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Registered Nurses Nova Scotia New Licensing process

International Nurses To Benefit From Easy Licensing In Nova Scotia

Last Updated On 21 March 2023, 8:52 AM EDT (Toronto Time)

The NSCN has announced a first-of-its-kind licensing procedure for registered nurses (RNs) moving Nova Scotia from other Canadian provinces as well as from 7 countries.

These 7 countries include Philippines, India, Nigeria, USA, UK, Australia, or New Zealand.

NSCN (Nova Scotia College of Nursing) is the the provincial regulatory authority responsible for licensure and maintaining professional standards.

RNs from these countries with good standing and character will be eligible for registration and licensure in Nova Scotia immediately with no additional requirements in May 2023.

RNs from the above listed 7 countries and other Canadian provinces will only have to pass the NCLEX (National Council Licensure Examination).

As per the official press release, the new method for registration and licensing for nurses will help in achieving below:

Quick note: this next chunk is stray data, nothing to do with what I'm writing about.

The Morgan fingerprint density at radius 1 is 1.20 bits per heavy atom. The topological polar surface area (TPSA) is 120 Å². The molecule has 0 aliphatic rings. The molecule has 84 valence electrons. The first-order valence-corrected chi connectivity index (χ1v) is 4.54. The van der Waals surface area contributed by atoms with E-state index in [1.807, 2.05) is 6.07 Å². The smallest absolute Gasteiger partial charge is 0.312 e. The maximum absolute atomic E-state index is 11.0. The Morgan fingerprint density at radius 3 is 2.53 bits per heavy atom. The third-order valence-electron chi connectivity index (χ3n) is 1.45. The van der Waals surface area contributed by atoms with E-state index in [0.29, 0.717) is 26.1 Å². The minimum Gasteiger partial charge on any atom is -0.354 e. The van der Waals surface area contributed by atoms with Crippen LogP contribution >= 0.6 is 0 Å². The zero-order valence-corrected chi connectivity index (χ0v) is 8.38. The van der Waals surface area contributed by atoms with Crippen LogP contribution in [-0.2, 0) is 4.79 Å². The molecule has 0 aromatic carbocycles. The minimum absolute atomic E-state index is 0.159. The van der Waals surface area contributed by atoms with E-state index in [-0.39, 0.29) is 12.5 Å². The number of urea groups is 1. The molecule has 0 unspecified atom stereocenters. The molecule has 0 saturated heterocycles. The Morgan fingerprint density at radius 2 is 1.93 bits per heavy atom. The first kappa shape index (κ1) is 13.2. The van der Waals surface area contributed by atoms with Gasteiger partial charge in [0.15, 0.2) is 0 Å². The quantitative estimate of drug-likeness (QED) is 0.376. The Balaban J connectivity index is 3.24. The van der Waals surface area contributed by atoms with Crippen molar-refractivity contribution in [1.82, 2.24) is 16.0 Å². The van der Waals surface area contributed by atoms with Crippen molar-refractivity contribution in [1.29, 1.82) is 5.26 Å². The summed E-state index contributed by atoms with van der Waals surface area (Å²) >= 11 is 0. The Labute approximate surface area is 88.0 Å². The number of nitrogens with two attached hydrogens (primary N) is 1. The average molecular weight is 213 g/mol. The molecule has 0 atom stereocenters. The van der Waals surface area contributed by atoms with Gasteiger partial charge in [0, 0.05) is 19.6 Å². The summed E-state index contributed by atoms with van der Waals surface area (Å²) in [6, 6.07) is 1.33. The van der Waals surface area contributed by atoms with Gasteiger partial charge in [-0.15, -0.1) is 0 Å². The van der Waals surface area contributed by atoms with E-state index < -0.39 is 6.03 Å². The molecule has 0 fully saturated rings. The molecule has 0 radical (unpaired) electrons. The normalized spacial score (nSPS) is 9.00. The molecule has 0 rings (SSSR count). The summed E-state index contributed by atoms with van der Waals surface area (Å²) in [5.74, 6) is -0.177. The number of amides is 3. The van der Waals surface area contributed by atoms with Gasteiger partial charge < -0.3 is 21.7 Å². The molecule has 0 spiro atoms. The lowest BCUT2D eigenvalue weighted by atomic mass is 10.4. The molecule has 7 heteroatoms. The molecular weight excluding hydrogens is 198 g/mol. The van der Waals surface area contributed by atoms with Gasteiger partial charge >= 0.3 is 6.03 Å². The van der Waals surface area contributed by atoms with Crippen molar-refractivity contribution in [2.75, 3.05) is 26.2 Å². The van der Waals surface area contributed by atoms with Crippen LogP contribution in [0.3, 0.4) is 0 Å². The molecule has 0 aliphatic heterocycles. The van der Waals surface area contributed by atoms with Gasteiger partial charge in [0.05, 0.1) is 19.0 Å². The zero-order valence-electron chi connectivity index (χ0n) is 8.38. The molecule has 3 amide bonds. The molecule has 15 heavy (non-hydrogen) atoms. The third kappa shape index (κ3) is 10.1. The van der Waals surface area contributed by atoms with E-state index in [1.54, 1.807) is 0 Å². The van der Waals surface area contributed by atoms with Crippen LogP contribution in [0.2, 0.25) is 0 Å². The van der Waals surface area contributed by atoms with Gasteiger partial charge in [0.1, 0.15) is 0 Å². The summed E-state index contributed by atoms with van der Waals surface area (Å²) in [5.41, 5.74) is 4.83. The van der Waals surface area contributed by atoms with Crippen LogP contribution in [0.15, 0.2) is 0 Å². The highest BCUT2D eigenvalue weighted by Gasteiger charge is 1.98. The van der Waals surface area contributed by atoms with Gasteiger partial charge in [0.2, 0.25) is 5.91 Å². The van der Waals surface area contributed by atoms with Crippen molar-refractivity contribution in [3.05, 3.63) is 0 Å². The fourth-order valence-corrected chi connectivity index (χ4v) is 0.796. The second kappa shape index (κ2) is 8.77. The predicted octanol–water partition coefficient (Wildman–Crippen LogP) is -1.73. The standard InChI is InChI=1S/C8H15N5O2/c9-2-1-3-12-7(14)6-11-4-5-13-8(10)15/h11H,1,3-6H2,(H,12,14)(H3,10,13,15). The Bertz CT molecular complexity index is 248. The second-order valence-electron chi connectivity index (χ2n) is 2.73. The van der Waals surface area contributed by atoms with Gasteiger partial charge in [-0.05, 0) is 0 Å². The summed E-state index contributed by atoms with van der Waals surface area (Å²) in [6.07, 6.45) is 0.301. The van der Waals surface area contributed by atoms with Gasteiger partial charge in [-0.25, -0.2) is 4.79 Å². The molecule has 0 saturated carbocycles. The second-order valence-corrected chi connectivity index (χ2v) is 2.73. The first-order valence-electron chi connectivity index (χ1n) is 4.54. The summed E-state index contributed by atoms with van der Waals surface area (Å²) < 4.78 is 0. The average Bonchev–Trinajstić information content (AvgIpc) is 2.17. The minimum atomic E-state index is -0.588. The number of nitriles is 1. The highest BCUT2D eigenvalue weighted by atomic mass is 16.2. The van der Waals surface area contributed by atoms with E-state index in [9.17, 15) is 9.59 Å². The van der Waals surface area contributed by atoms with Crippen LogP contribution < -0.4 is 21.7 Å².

• Effective March 29, 2023 the total processing time for RNs who have valid licences from another Canadian province will reduce from five days to 24 hours.
  • Effective May 1, 2023 the duration of the whole application procedure for international RNs (who are in good standing) from the Philippines, India, Nigeria, USA, UK, Australia, and New Zealand will decrease from nearly a year to a few weeks.
    • RNs from these countries will be able to submit their applications directly to NSCN.

These seven nations account for 87% of the current overseas applicants to NSCN.

  • Philippines – 42% 
  • India – 25% 
  • Nigeria – 10% 
  • USA – 6% 
  • UK – 4% 
  • 23 other countries – 13% 

In 2022, the NSCN enrolled more foreign RNs than it did in any of the preceding three years combined.

As a licensed practical nurse, registered nurse, or nurse practitioner in 2022, the NSCN registered and licensed 282 foreign RNs.

Please note this is NOT an immigration program, rather easing of licensure for internationally trained RNs planning on moving/immigrating to Nova Scotia.

“I am pleased to share what is truly a first-in-the-country approach to licensing international and Canadian nurses in Nova Scotia. The new approach will significantly decrease licensing time; increase licensure of nurses; reduce administrative requirements; and is aligned with new initiatives of health care partners. It’s a safe and faster process for nurses who want to work in our province, which is a good news story for all Nova Scotians.” 

Sue Smith, CEO and Registrar of the Nova Scotia College of Nursing

Click here for more details on new registrant portal.


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